Baker: Dude. It’s weird. I was just talking about that. I was on an interview before this, and I felt like I was starting to bum the person out. I was like, “Do you ever stop to think about how small you actually are? And how you’re just a blink, a twinkle in the eye of the cosmos? And that it’s all just going to move on without you?” I dunno. Realizing that and really internalizing that gives you this weird, backwards sort of freedom. Like, I can make the music that I want, and I can say whatever I want, because I’m not even going to be a footnote in history eventually. I have only a modicum of power, if any power at all, and I can only really truly influence the people who I cultivate relationships with, and try to better the lives of the people that I love and the people around me in my community. And that is so much less of a daunting task than “I’m gonna be a musician and I’m gonna have all these intelligent things to say, and I’m gonna be a great thinker and change the world!” I mean, sure, there have been great musicians and great thinkers that I’ve heard about, that maybe were long since dead by the time I was born that I’ve gotten a lot out of …
Paste: The saddest part are the people around you who mistakenly view what you do as “power.”
Baker: Dude! It is sad! Honestly, it’s just sad. And that is so complicated to explain. Like when I get congratulated. It’s not even that they think it’s power, but that it’s something that I think will fulfill me. Like when people congratulate me about being on Seth Meyers, or that they saw that you had an article in The Wall Street Journal. And I guess these things make me feel good, but then I always find a way to bum out my friends and family with, “Yeah, I guess that’s cool … ” And it makes me sound jaded, but I’m not jaded. I’m not unappreciative of these things that are happening for me. But I’m just hyper-aware that all these publications are … not just ephemeral, but just because of the space they occupy in the public imagination or the public trust doesn’t mean what you’d imagine. I mean, if they’re a tastemaker or a gatekeeper or whatever, that’s great—these people are promoting my music, and that will maybe in a roundabout way help me be financially stable so that I can continue to take care of myself and to make more music. But their opinion of me is immaterial. Like, how do you quantify my work in terms of being in The New Yorker adds to it? Because that’s the total extreme that this record will allow, because I’m not touring, or playing in front of a live audience, who are getting a live experience or who I’m having a musical connection with. It’s just me, seeing people say nice stuff about my record on the Internet. And that’s great, but that’s not why I make music.
Paste: I listened to a frontline healthcare worker on NPR last week, who they’d followed for the past year through the pandemic. She’d started out last March kind of shaky and uncertain, but she was now totally confident and angry—she said she was tired of being called a hero, since that was a careless way of shifting individual healthcare responsibility onto her shoulders. The real heroes, she said, would have maybe stayed home on Thanksgiving, not had that mask-free outdoor wedding, not driven several states away for Christmas.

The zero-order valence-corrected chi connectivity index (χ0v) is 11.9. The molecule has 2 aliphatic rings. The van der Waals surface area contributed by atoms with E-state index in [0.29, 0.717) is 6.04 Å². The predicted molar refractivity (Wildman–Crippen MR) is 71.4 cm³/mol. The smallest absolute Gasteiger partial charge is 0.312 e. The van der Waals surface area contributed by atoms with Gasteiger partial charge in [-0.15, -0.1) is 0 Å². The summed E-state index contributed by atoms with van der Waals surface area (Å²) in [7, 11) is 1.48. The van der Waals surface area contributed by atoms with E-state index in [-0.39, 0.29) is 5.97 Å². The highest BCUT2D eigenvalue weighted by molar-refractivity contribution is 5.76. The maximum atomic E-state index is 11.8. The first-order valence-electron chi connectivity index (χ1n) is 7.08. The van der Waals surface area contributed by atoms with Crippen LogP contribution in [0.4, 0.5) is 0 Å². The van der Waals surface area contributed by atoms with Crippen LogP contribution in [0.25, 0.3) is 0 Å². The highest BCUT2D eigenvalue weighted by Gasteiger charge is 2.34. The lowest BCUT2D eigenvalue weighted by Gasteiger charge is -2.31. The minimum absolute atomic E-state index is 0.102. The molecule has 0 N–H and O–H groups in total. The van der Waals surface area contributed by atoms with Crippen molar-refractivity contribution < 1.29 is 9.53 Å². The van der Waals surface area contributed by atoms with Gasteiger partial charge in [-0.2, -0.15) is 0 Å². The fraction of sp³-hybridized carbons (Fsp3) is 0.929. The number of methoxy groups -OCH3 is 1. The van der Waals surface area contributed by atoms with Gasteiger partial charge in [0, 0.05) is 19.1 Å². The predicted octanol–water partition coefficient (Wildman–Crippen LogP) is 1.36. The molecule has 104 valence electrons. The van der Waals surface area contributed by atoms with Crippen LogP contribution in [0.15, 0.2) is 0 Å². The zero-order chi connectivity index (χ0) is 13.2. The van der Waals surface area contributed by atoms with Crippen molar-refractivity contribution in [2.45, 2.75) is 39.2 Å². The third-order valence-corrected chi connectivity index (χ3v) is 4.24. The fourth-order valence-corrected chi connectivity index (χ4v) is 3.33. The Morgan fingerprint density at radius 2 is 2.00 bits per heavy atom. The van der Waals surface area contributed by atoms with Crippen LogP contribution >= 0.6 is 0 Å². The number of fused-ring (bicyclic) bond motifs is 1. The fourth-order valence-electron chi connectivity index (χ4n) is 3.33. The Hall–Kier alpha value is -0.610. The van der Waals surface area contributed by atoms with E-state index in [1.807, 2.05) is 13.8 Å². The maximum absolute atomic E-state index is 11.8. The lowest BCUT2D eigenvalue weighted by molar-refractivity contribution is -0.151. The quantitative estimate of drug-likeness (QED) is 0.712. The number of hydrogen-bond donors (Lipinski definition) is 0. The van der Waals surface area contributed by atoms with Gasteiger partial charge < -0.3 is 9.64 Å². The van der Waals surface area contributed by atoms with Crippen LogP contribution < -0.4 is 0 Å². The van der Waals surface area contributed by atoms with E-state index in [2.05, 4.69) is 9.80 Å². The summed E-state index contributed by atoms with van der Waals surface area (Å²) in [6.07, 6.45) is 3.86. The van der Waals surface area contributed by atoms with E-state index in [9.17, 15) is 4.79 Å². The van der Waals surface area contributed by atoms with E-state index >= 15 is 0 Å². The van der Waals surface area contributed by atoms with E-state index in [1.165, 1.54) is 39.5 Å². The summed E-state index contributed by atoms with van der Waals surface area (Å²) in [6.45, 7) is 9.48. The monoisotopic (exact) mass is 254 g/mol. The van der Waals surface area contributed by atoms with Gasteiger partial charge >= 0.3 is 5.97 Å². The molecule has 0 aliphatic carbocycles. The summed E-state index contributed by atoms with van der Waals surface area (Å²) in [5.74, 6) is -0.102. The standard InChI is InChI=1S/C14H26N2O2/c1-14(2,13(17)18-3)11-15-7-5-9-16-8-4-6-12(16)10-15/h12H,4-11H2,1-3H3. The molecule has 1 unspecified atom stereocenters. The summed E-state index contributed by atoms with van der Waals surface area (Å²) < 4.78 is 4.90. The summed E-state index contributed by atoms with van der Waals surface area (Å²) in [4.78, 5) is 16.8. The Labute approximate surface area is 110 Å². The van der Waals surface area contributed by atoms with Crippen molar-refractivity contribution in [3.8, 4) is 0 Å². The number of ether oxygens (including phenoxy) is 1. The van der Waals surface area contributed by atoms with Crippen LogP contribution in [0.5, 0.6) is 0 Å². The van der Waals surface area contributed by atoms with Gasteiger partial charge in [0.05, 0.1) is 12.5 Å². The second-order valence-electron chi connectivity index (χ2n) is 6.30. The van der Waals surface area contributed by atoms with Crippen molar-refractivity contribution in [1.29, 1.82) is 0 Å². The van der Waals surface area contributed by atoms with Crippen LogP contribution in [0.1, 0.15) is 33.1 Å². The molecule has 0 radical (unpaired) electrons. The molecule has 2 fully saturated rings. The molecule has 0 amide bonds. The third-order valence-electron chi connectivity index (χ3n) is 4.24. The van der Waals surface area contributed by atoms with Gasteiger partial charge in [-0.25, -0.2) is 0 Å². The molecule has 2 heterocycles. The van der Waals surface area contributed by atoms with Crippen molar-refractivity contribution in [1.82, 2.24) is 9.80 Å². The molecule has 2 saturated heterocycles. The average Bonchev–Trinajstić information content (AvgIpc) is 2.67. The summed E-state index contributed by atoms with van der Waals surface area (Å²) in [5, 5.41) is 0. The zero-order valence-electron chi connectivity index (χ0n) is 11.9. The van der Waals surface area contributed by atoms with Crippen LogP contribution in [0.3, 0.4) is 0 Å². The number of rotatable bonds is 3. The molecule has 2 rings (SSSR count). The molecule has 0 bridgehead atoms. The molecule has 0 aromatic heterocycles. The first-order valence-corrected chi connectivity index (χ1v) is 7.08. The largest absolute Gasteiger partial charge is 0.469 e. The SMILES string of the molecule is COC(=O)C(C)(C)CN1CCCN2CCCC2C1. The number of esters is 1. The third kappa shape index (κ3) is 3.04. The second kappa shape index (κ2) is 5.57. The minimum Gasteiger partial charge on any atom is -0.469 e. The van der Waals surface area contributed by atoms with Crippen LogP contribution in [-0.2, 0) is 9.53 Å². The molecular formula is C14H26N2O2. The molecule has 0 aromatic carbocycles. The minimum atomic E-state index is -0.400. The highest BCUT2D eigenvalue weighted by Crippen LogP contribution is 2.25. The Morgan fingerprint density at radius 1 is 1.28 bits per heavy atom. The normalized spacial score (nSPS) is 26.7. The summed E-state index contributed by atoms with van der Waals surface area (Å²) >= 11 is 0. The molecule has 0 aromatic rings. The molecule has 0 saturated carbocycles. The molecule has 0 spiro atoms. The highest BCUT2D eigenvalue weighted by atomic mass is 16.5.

Baker: Yeah. And I love that, because my mom is a home-health physical therapist, and it’s something that she’s also expressed. And at the height of that—when people were cheering in the streets as frontline workers came home—my mother expressed a similar sentiment. I dunno—this is gonna be maybe self-centered to relate it back to artistry, but I’ve been having this conversation with many of my friends who are artists, about moralizing people in the public sphere, and expecting them now to represent the narrative that has been applied to them. It’s almost as if—like with two inverse lines on a graph—the more people become aware of you, or your thing or your art or what you do, the less complex your personhood is allowed to be. Because it’s being parsed out over pull quotes and totally limited. Like, there’s maybe two hours of music and me singing that I’ve created in the world. And collectively, it’s not actually all that much. And as much as I’ve tried to make myself understood, and I obsess about trying to phrase these things in the most articulate way, I recognize the limit to being understood by the person on the other end of a Zoom call, who has then got to write this whole article about myself as a person. And that’s then their complete image. And I’m not even saying that in an angry way—journalism, especially music journalism, is challenging for that exact reason. You’re trying to make a sympathetic, nuanced character appear with only a limited amount of engagement. That’s not easy. And I think a lot of people do it really well, but there’s still a limit to it. And then it’s like, “Okay—so some of my thoughts on where I am now are understood in this very limited way, because of the necessary limitations on how much information can actually be shared with a person about me.” So it’s like, then you become a caricature of yourself who was using a character to navigate the world. I don’t know if that even makes sense.